Predatory conferences, not computer-generated papers, are the real story

I hesitate to dignify this story with a post, but…

There’s nothing to the way this story is currently being framed by most people (this link is to the original report by Nature). For the most part (and maybe even entirely), the conferences that accepted these papers and then published them as proceedings are predatory, fraudulent conferences that exist strictly to suck in a few desperate folks and make them pay large fees to register.

Most academics haven’t heard of these conferences. Most of the ones who have heard consider the emailed solicitations to be spam. Most who submit a paper to these conferences–even a legitimate paper–lose credibility as soon as they list this as a real professional development activity. In fact, a search I ran a couple of years back received an inquiry from someone who listed one of these conferences on their CV. That was reason enough to exclude them from the pool.

So if there is a story here, it’s this:

  1. Predatory conferences, just like predatory publishers, exist, but they’re an infinitesimal and easily identified percentage of the available presenting and publishing venues. Shame on Springer and IEEE for partnering with them to publish the proceedings.
  2. There is a an equally small percentage of scholars who are desperate enough to submit to those conferences. For the most part they will harm their careers by doing this. It matters very little if the presentation/paper is legitimate. As soon as a choice is made to present a conference like this as a real professional development activity, then that scholar loses credibility. See #1 above for how obvious it is to everyone inside academia. See also the story above about the applicant that included a presentation/publication like this on their CV.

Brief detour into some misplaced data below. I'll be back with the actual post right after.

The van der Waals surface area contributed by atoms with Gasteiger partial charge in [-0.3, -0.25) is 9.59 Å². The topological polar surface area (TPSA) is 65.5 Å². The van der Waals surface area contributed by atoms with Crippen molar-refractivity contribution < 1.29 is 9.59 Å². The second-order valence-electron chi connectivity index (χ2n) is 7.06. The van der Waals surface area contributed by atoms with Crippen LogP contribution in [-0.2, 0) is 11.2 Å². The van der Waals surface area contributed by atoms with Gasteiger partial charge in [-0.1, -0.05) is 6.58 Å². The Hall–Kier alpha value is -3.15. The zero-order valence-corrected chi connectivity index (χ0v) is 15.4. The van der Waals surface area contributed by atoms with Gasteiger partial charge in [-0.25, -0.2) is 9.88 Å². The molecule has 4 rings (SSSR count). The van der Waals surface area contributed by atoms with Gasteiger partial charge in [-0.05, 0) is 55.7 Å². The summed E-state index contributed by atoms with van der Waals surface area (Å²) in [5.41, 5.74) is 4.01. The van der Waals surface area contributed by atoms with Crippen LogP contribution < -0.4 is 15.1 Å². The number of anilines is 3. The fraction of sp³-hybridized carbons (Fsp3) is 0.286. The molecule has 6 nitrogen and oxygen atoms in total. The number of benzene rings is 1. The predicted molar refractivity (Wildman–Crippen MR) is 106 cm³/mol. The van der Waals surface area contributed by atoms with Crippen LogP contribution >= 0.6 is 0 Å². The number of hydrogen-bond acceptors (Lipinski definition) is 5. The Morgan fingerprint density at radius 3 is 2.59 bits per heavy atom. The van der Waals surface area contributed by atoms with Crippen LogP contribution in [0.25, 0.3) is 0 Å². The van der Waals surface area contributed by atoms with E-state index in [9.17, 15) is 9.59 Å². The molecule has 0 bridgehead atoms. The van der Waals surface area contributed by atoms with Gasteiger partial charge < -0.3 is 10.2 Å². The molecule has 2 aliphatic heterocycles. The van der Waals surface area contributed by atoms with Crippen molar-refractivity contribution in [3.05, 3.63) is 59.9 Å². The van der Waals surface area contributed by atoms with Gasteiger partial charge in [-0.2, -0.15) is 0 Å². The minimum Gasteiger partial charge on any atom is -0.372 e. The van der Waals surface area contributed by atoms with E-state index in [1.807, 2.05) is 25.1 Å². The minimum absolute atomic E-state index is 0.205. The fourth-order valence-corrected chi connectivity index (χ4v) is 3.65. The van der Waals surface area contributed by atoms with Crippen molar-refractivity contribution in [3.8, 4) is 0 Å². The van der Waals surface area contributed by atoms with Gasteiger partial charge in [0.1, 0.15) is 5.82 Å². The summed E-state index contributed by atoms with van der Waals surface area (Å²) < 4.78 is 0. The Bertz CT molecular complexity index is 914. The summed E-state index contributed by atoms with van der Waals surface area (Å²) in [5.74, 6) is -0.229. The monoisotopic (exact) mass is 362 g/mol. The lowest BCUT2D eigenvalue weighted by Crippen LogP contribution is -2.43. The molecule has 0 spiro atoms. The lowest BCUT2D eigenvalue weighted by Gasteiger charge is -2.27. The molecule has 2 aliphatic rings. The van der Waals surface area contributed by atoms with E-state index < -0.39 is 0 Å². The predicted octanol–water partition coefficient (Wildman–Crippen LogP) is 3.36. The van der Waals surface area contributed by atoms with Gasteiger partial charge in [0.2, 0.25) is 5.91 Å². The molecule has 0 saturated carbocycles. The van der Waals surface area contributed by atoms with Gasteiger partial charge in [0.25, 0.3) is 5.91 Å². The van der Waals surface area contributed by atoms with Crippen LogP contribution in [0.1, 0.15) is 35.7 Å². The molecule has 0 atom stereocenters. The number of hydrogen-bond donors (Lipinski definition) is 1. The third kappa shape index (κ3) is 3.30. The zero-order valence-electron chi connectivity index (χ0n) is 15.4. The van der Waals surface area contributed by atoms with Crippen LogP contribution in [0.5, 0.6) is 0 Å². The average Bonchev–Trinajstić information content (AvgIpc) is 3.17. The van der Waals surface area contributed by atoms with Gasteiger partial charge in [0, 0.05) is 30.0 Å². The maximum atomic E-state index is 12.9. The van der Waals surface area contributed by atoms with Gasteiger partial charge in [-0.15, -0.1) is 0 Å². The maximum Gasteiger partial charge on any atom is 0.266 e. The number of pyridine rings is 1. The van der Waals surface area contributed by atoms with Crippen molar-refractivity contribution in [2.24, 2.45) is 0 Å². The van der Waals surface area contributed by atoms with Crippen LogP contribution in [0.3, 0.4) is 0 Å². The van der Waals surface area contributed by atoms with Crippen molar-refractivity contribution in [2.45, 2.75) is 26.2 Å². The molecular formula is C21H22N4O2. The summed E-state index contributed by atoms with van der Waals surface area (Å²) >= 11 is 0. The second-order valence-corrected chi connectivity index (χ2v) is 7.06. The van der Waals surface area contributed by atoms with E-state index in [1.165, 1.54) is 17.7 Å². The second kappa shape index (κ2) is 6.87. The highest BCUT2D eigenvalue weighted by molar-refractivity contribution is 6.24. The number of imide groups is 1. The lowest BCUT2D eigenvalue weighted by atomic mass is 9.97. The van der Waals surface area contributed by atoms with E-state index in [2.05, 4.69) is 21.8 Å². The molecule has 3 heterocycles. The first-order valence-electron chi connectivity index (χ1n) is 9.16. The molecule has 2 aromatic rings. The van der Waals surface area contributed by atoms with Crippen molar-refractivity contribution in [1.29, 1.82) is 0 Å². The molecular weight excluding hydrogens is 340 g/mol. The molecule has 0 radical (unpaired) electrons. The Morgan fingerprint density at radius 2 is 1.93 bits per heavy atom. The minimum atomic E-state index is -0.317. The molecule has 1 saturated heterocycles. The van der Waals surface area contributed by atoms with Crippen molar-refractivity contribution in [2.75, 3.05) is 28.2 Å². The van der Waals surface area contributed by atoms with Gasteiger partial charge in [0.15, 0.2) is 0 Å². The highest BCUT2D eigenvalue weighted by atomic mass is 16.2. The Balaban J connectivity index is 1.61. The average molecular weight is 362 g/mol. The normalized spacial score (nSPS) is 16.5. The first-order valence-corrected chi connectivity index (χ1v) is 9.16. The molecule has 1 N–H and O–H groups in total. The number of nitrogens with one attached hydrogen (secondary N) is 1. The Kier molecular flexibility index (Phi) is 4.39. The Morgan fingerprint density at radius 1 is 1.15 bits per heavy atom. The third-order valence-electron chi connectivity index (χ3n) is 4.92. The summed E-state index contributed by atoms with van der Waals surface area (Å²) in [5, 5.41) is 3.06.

3. Apparently, some folks were listed as co-authors on computer-generated papers without knowing it. (That would actually be really difficult at most conferences I attend, which require all co-authors to confirm participation using their institutional email addresses.) Looks like it’s time for people to make sure they haven’t been fraudulently listed as a co-author.

So please, people, stop the “The Academy is a Fraud” train and safely disembark. Higher education is facing some legitimate challenges that deserve our attention. This isn’t one of them.

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